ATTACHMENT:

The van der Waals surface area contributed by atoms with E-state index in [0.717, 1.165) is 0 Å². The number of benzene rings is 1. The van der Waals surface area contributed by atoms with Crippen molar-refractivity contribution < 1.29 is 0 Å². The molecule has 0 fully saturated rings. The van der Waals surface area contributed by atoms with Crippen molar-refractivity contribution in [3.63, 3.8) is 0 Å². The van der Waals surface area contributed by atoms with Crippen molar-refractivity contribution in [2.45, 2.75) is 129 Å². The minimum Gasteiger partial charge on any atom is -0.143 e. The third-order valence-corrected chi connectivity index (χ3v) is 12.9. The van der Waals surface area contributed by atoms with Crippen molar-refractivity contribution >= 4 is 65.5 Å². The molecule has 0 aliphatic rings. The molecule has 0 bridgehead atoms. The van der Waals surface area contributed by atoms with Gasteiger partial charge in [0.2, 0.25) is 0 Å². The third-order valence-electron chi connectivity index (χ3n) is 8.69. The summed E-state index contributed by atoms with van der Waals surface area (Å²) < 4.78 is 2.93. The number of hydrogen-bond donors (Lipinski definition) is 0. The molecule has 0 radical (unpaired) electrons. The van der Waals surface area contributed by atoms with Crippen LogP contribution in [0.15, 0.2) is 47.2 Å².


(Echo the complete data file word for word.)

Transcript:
The van der Waals surface area contributed by atoms with E-state index in [0.717, 1.165) is 0 Å². The number of benzene rings is 1. The van der Waals surface area contributed by atoms with Crippen molar-refractivity contribution < 1.29 is 0 Å². The molecule has 0 fully saturated rings. The van der Waals surface area contributed by atoms with Crippen molar-refractivity contribution in [3.63, 3.8) is 0 Å². The van der Waals surface area contributed by atoms with Crippen molar-refractivity contribution in [2.45, 2.75) is 129 Å². The minimum Gasteiger partial charge on any atom is -0.143 e. The third-order valence-corrected chi connectivity index (χ3v) is 12.9. The van der Waals surface area contributed by atoms with Crippen molar-refractivity contribution >= 4 is 65.5 Å². The molecule has 0 aliphatic rings. The molecule has 0 bridgehead atoms. The van der Waals surface area contributed by atoms with Gasteiger partial charge in [0.2, 0.25) is 0 Å². The third-order valence-electron chi connectivity index (χ3n) is 8.69. The summed E-state index contributed by atoms with van der Waals surface area (Å²) < 4.78 is 2.93. The number of hydrogen-bond donors (Lipinski definition) is 0. The molecule has 0 radical (unpaired) electrons. The van der Waals surface area contributed by atoms with Crippen LogP contribution in [0.15, 0.2) is 47.2 Å².